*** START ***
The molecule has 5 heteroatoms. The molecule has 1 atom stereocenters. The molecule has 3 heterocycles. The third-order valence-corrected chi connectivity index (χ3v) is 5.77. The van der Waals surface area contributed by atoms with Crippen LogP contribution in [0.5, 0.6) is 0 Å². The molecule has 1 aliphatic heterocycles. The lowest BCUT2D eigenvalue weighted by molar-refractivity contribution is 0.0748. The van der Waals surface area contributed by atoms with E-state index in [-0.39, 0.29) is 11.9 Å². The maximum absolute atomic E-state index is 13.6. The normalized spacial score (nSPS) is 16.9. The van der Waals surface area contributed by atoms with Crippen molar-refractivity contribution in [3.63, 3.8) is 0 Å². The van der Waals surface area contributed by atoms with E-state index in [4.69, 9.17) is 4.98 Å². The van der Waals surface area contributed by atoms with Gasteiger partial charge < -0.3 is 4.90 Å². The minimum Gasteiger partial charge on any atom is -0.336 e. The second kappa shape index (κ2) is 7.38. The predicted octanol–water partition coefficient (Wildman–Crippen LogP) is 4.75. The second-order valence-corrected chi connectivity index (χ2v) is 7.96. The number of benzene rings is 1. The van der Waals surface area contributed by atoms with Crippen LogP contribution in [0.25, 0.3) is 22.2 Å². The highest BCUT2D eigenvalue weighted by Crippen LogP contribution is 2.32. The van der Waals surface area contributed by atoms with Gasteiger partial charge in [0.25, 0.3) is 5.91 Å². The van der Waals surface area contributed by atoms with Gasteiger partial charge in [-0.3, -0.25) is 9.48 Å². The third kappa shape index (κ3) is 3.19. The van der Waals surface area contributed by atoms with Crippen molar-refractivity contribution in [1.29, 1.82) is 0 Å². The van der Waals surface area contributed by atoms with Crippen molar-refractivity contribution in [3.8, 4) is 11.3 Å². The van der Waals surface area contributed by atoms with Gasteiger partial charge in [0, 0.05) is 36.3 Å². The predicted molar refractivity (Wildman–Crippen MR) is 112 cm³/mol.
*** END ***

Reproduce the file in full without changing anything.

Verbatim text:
The molecule has 5 heteroatoms. The molecule has 1 atom stereocenters. The molecule has 3 heterocycles. The third-order valence-corrected chi connectivity index (χ3v) is 5.77. The van der Waals surface area contributed by atoms with Crippen LogP contribution in [0.5, 0.6) is 0 Å². The molecule has 1 aliphatic heterocycles. The lowest BCUT2D eigenvalue weighted by molar-refractivity contribution is 0.0748. The van der Waals surface area contributed by atoms with E-state index in [-0.39, 0.29) is 11.9 Å². The maximum absolute atomic E-state index is 13.6. The normalized spacial score (nSPS) is 16.9. The van der Waals surface area contributed by atoms with Crippen molar-refractivity contribution in [3.63, 3.8) is 0 Å². The van der Waals surface area contributed by atoms with E-state index in [4.69, 9.17) is 4.98 Å². The van der Waals surface area contributed by atoms with Gasteiger partial charge < -0.3 is 4.90 Å². The minimum Gasteiger partial charge on any atom is -0.336 e. The second kappa shape index (κ2) is 7.38. The predicted octanol–water partition coefficient (Wildman–Crippen LogP) is 4.75. The second-order valence-corrected chi connectivity index (χ2v) is 7.96. The number of benzene rings is 1. The van der Waals surface area contributed by atoms with Crippen LogP contribution in [0.25, 0.3) is 22.2 Å². The highest BCUT2D eigenvalue weighted by Crippen LogP contribution is 2.32. The van der Waals surface area contributed by atoms with Gasteiger partial charge in [0.25, 0.3) is 5.91 Å². The van der Waals surface area contributed by atoms with Gasteiger partial charge in [-0.3, -0.25) is 9.48 Å². The third kappa shape index (κ3) is 3.19. The van der Waals surface area contributed by atoms with Crippen molar-refractivity contribution in [1.29, 1.82) is 0 Å². The van der Waals surface area contributed by atoms with Crippen molar-refractivity contribution in [3.8, 4) is 11.3 Å². The van der Waals surface area contributed by atoms with Gasteiger partial charge in [0, 0.05) is 36.3 Å². The predicted molar refractivity (Wildman–Crippen MR) is 112 cm³/mol.